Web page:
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This thread is privately moderated by phil alvirez, who may elect to delete unwanted replies.
Jul 21, 2011, 08:24 AM
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those were the days, my friend

as there is not much to talk about r/c models at this time, i will tell you about my life; all those things that shaped what am now.
1-flying before driving
i have to tell you that i began flying before driving. that is, flying a full size airplane before i drove a car.
in those days i was a student at the university, and a friend talked me to taking flying lessons. at the flight school they had piper cub j3's, and we had to fill-in the tank, and start the prop by hand. fun! we arrived at 6am because, as we were at 7,000ft altitude, the poor things could not climb much afterwards, when the temperature rised. the instructor was a very professional fellow, but very short, so he had to add 2 cushions to the seat so he could see above the instruments cluster, that did not have many instruments, by the way. no gas gauge-just the lenght of a rod told us how much fuel was left. he sat at the front seat. i had told him that i was a student of aeronautical engineering at the university but had never flown before. at the runway we had to wait until the control tower had a green light (no radio, sir) so we were cleared for take-off, and he took-off and we climbed to cruise after a long struggle, when we began to do figure 8's and coordinate the turns with the turn and bank indicator, and so on. i had to overcome sea sickness and the horror of heights (called acrofobia), as i never flew before, but eventually things got under control. then he told me to throttle back and start a descend. we had flown to a field nearby, a dry lake that was smooth as silk and wide and large. as i was making the approach i asked him when he was taking over and he said that i was going to land myself. i said to him that i had never flown before, but he told me to keep going on. so i kept throttling back and slowly pulling the stick back, until we made a clean 3 points landing-no bouncing, nothing. then he told me to take off, and that was another story. i had a hard time controlling the plane-too much left-right rudder, but eventually we took-off. we did that several times. since then, landing has been easy for me, but taking-off on a tail dragger is not. when we finished the flight and walked out of the plane, he asked me: so you never flew before? but it was fantastic to be airborne.
2- (july 22): you belong to my heart, now and forever... says the song. and at the time, there were many romantic songs like that. once a friend from school invited me to a party, where some guys were singing and playing guitars very well. later they were about to leave, when my friend asked me: would you like to come with us? we are serenading our girl friends. we could serenade yours, too. so we went, and since i accompanied them to their serenades. my girl was thrilled. i did not play guitar, neither sang, but was very pleasant to hear them. then 1 of them told me that his dad was a major in the air force and owned a lightplane and introduced me, and his dad invited me to fly with him. it was cessna 140, all metal-with a tail wheel. so i had the chance to fly-this time free! marvelous days, with so many memories!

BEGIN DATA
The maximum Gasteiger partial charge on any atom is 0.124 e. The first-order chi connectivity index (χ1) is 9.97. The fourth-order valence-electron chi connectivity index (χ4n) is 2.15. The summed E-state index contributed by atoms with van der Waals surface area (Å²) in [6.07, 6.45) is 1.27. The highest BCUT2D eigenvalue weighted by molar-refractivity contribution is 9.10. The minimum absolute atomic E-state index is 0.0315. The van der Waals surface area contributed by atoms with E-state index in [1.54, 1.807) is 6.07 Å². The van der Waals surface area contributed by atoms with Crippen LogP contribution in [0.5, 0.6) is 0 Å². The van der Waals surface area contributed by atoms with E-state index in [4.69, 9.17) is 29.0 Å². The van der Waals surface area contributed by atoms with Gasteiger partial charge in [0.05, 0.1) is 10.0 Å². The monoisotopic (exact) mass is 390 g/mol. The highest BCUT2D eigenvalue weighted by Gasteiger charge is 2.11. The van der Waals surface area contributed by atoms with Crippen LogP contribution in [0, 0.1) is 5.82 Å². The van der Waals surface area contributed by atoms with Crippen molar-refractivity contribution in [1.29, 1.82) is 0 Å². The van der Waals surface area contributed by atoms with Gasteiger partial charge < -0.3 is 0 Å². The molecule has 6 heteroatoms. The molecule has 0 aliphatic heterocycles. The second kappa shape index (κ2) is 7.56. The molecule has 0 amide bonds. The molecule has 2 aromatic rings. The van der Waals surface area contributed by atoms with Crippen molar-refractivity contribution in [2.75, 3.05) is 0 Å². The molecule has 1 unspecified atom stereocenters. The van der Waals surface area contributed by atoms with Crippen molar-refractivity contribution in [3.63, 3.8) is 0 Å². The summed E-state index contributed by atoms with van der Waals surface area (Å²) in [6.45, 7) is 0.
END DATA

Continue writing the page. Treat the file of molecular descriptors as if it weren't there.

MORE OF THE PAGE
later, after i got a job, married and started raising a family, i could not fly anymore.
some time later i was saddened when i learned that the major died when his lightplane cought fire in flight. and then my instructor too died in a fire in flight. my son says that i am a cat because i have many lives. maybe 1 of these was used there. i could be with any of them at the time.
Last edited by phil alvirez; Jul 28, 2011 at 12:26 PM.
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Nov 27, 2011, 02:03 AM
If it spins, wear it.
whirlcap's Avatar
Interesting life. I too learned to fly young, sixteen in a Cesna 150 (1978 was the year) Learned many things that apply to driving older cars at the time such as, turing off all electrics before the key. A 1967 VW beatle would drain the battery if you left the radio on. Like you my flying was limited and in total stopped at about 100 hours. I had two long breaks but never lost the ability to fly the real ones. I was rusty but able. Flying in the late 70's was still crude to some extent and after my first break from it, I discovered everyone had started using headsets and intercoms. I really don't know how I learned how to fly with all that shouting before. You didn't ask a question often just because it was so difficult to hear the answer over the engine. Places I flew to and things that almost happened (near misses with more than one jet) it's quite possible I used up my quota of luck too. Nothing bad ever happened but looking back, it sure could have. Glad to have had the experience and lived through it. Things are so different now and general aviation looks nearly dead for anyone new to learn it. I was unable to find an instructor for my son to learn to fly several years ago. Gave up.

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